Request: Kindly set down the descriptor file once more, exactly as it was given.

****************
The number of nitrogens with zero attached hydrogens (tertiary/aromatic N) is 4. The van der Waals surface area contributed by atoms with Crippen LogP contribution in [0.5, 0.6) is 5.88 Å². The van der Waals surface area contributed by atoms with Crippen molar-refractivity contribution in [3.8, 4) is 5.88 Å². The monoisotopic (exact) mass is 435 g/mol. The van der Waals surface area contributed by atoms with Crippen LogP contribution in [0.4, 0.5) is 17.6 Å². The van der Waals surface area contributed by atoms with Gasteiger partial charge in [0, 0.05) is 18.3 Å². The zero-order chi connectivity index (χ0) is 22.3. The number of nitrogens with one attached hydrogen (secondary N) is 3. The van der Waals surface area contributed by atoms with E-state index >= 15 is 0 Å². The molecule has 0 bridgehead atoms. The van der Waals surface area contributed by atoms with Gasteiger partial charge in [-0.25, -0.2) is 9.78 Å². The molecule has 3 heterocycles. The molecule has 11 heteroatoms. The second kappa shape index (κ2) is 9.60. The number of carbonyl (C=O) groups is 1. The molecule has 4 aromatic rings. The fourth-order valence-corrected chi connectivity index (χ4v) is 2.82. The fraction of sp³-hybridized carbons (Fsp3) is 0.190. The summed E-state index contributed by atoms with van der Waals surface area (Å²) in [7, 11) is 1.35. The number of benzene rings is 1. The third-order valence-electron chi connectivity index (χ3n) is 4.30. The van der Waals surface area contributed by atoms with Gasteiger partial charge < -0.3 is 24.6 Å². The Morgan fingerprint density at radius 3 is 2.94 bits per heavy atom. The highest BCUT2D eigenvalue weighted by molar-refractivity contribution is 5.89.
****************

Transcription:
The number of nitrogens with zero attached hydrogens (tertiary/aromatic N) is 4. The van der Waals surface area contributed by atoms with Crippen LogP contribution in [0.5, 0.6) is 5.88 Å². The van der Waals surface area contributed by atoms with Crippen molar-refractivity contribution in [3.8, 4) is 5.88 Å². The monoisotopic (exact) mass is 435 g/mol. The van der Waals surface area contributed by atoms with Crippen LogP contribution in [0.4, 0.5) is 17.6 Å². The van der Waals surface area contributed by atoms with Gasteiger partial charge in [0, 0.05) is 18.3 Å². The zero-order chi connectivity index (χ0) is 22.3. The number of nitrogens with one attached hydrogen (secondary N) is 3. The van der Waals surface area contributed by atoms with E-state index >= 15 is 0 Å². The molecule has 0 bridgehead atoms. The van der Waals surface area contributed by atoms with Gasteiger partial charge in [-0.25, -0.2) is 9.78 Å². The molecule has 3 heterocycles. The molecule has 11 heteroatoms. The second kappa shape index (κ2) is 9.60. The number of carbonyl (C=O) groups is 1. The molecule has 4 aromatic rings. The fourth-order valence-corrected chi connectivity index (χ4v) is 2.82. The fraction of sp³-hybridized carbons (Fsp3) is 0.190. The summed E-state index contributed by atoms with van der Waals surface area (Å²) in [7, 11) is 1.35. The number of benzene rings is 1. The third-order valence-electron chi connectivity index (χ3n) is 4.30. The van der Waals surface area contributed by atoms with Gasteiger partial charge < -0.3 is 24.6 Å². The Morgan fingerprint density at radius 3 is 2.94 bits per heavy atom. The highest BCUT2D eigenvalue weighted by molar-refractivity contribution is 5.89.